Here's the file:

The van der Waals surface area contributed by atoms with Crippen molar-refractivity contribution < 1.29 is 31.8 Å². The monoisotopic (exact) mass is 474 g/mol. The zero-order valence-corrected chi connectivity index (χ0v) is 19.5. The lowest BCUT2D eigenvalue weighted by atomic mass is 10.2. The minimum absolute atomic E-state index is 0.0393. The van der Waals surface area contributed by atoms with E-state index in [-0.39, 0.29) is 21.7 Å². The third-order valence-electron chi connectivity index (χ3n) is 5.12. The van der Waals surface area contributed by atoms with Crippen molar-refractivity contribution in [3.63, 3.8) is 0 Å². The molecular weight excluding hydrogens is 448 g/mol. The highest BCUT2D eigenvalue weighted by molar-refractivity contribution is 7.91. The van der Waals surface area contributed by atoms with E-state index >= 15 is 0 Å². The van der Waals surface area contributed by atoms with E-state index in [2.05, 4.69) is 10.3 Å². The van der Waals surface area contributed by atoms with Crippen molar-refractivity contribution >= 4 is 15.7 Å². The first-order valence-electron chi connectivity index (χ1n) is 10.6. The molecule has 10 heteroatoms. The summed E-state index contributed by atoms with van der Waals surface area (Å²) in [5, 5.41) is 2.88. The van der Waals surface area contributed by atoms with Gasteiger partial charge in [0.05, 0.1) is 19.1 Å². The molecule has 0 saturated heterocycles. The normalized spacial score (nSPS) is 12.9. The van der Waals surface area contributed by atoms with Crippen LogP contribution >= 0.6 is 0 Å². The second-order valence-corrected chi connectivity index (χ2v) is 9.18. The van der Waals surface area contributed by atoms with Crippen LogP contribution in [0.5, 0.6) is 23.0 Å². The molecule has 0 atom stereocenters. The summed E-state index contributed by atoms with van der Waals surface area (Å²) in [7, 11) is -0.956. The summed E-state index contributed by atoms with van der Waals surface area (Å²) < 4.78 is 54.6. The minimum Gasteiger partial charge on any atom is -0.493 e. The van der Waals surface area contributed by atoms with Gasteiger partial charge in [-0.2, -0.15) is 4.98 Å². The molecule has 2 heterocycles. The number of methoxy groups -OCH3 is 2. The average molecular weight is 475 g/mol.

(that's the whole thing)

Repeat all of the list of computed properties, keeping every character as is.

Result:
The van der Waals surface area contributed by atoms with Crippen molar-refractivity contribution < 1.29 is 31.8 Å². The monoisotopic (exact) mass is 474 g/mol. The zero-order valence-corrected chi connectivity index (χ0v) is 19.5. The lowest BCUT2D eigenvalue weighted by atomic mass is 10.2. The minimum absolute atomic E-state index is 0.0393. The van der Waals surface area contributed by atoms with E-state index in [-0.39, 0.29) is 21.7 Å². The third-order valence-electron chi connectivity index (χ3n) is 5.12. The van der Waals surface area contributed by atoms with Crippen molar-refractivity contribution in [3.63, 3.8) is 0 Å². The molecular weight excluding hydrogens is 448 g/mol. The highest BCUT2D eigenvalue weighted by molar-refractivity contribution is 7.91. The van der Waals surface area contributed by atoms with E-state index >= 15 is 0 Å². The van der Waals surface area contributed by atoms with E-state index in [2.05, 4.69) is 10.3 Å². The van der Waals surface area contributed by atoms with Crippen molar-refractivity contribution >= 4 is 15.7 Å². The first-order valence-electron chi connectivity index (χ1n) is 10.6. The molecule has 10 heteroatoms. The summed E-state index contributed by atoms with van der Waals surface area (Å²) in [5, 5.41) is 2.88. The van der Waals surface area contributed by atoms with Gasteiger partial charge in [0.05, 0.1) is 19.1 Å². The molecule has 0 saturated heterocycles. The normalized spacial score (nSPS) is 12.9. The van der Waals surface area contributed by atoms with Crippen LogP contribution >= 0.6 is 0 Å². The second-order valence-corrected chi connectivity index (χ2v) is 9.18. The van der Waals surface area contributed by atoms with Crippen LogP contribution in [0.5, 0.6) is 23.0 Å². The molecule has 0 atom stereocenters. The summed E-state index contributed by atoms with van der Waals surface area (Å²) in [7, 11) is -0.956. The summed E-state index contributed by atoms with van der Waals surface area (Å²) < 4.78 is 54.6. The minimum Gasteiger partial charge on any atom is -0.493 e. The van der Waals surface area contributed by atoms with Gasteiger partial charge in [-0.2, -0.15) is 4.98 Å². The molecule has 2 heterocycles. The number of methoxy groups -OCH3 is 2. The average molecular weight is 475 g/mol.